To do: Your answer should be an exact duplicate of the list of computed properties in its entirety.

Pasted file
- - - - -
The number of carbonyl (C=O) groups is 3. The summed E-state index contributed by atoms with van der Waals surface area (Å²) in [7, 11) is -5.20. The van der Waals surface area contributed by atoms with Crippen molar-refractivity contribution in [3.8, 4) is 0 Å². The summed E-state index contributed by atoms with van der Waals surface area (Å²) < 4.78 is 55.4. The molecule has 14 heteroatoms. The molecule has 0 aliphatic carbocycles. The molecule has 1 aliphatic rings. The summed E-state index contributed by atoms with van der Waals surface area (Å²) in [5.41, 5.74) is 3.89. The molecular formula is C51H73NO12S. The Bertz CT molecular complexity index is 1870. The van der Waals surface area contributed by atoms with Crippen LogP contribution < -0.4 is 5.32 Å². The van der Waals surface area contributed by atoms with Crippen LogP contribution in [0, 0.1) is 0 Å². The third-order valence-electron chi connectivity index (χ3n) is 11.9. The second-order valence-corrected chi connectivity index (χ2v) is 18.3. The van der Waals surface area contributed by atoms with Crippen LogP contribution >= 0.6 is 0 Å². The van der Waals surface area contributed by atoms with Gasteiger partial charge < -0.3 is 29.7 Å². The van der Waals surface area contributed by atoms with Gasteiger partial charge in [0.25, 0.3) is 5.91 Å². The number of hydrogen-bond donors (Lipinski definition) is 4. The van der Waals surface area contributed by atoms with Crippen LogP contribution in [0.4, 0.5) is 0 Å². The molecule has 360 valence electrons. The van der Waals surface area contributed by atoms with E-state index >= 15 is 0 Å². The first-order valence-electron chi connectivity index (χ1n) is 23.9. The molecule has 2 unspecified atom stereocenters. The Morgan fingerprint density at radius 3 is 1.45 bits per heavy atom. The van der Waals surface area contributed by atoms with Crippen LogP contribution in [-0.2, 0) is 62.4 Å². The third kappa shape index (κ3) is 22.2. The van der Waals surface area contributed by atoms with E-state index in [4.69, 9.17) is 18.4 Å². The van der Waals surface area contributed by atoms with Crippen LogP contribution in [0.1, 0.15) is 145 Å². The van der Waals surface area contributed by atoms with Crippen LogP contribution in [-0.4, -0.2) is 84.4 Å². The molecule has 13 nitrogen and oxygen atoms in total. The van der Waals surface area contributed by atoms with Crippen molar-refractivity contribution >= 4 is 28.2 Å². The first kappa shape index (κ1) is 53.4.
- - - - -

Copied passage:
The number of carbonyl (C=O) groups is 3. The summed E-state index contributed by atoms with van der Waals surface area (Å²) in [7, 11) is -5.20. The van der Waals surface area contributed by atoms with Crippen molar-refractivity contribution in [3.8, 4) is 0 Å². The summed E-state index contributed by atoms with van der Waals surface area (Å²) < 4.78 is 55.4. The molecule has 14 heteroatoms. The molecule has 0 aliphatic carbocycles. The molecule has 1 aliphatic rings. The summed E-state index contributed by atoms with van der Waals surface area (Å²) in [5.41, 5.74) is 3.89. The molecular formula is C51H73NO12S. The Bertz CT molecular complexity index is 1870. The van der Waals surface area contributed by atoms with Crippen LogP contribution < -0.4 is 5.32 Å². The van der Waals surface area contributed by atoms with Crippen LogP contribution in [0, 0.1) is 0 Å². The third-order valence-electron chi connectivity index (χ3n) is 11.9. The second-order valence-corrected chi connectivity index (χ2v) is 18.3. The van der Waals surface area contributed by atoms with Crippen LogP contribution >= 0.6 is 0 Å². The van der Waals surface area contributed by atoms with Gasteiger partial charge < -0.3 is 29.7 Å². The van der Waals surface area contributed by atoms with Gasteiger partial charge in [0.25, 0.3) is 5.91 Å². The number of hydrogen-bond donors (Lipinski definition) is 4. The van der Waals surface area contributed by atoms with Crippen LogP contribution in [0.4, 0.5) is 0 Å². The molecule has 360 valence electrons. The van der Waals surface area contributed by atoms with E-state index >= 15 is 0 Å². The first-order valence-electron chi connectivity index (χ1n) is 23.9. The molecule has 2 unspecified atom stereocenters. The Morgan fingerprint density at radius 3 is 1.45 bits per heavy atom. The van der Waals surface area contributed by atoms with Crippen LogP contribution in [-0.2, 0) is 62.4 Å². The third kappa shape index (κ3) is 22.2. The van der Waals surface area contributed by atoms with E-state index in [4.69, 9.17) is 18.4 Å². The van der Waals surface area contributed by atoms with Crippen LogP contribution in [0.1, 0.15) is 145 Å². The van der Waals surface area contributed by atoms with Crippen LogP contribution in [-0.4, -0.2) is 84.4 Å². The molecule has 13 nitrogen and oxygen atoms in total. The van der Waals surface area contributed by atoms with Crippen molar-refractivity contribution >= 4 is 28.2 Å². The first kappa shape index (κ1) is 53.4.